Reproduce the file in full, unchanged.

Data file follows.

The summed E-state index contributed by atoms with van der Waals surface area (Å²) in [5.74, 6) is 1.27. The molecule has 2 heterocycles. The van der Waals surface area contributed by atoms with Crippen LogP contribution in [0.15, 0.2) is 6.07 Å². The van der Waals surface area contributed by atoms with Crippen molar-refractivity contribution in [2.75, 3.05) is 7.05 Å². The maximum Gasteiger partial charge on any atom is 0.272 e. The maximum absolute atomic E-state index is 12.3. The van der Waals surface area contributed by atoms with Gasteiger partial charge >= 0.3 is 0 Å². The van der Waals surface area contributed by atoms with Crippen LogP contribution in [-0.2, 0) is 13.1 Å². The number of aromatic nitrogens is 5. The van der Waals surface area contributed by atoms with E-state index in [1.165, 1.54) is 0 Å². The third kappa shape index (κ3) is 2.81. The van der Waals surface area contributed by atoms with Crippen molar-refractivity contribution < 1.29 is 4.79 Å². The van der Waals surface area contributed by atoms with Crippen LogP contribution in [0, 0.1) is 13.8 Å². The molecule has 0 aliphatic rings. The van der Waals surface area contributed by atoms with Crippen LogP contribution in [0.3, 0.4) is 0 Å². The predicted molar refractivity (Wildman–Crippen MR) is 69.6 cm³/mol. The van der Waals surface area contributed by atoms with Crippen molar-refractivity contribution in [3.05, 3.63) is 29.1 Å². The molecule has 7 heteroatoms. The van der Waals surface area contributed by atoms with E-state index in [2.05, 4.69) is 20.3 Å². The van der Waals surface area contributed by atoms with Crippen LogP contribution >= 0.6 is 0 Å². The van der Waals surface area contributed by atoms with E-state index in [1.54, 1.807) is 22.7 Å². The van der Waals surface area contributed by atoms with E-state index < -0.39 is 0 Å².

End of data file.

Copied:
The summed E-state index contributed by atoms with van der Waals surface area (Å²) in [5.74, 6) is 1.27. The molecule has 2 heterocycles. The van der Waals surface area contributed by atoms with Crippen LogP contribution in [0.15, 0.2) is 6.07 Å². The van der Waals surface area contributed by atoms with Crippen molar-refractivity contribution in [2.75, 3.05) is 7.05 Å². The maximum Gasteiger partial charge on any atom is 0.272 e. The maximum absolute atomic E-state index is 12.3. The van der Waals surface area contributed by atoms with Gasteiger partial charge >= 0.3 is 0 Å². The van der Waals surface area contributed by atoms with Crippen LogP contribution in [-0.2, 0) is 13.1 Å². The number of aromatic nitrogens is 5. The van der Waals surface area contributed by atoms with E-state index in [1.165, 1.54) is 0 Å². The third kappa shape index (κ3) is 2.81. The van der Waals surface area contributed by atoms with Crippen molar-refractivity contribution < 1.29 is 4.79 Å². The van der Waals surface area contributed by atoms with Crippen LogP contribution in [0, 0.1) is 13.8 Å². The molecule has 0 aliphatic rings. The van der Waals surface area contributed by atoms with Crippen LogP contribution in [0.3, 0.4) is 0 Å². The predicted molar refractivity (Wildman–Crippen MR) is 69.6 cm³/mol. The van der Waals surface area contributed by atoms with Crippen molar-refractivity contribution in [3.05, 3.63) is 29.1 Å². The molecule has 7 heteroatoms. The van der Waals surface area contributed by atoms with E-state index in [2.05, 4.69) is 20.3 Å². The van der Waals surface area contributed by atoms with Crippen LogP contribution >= 0.6 is 0 Å². The van der Waals surface area contributed by atoms with E-state index in [1.54, 1.807) is 22.7 Å². The van der Waals surface area contributed by atoms with E-state index < -0.39 is 0 Å².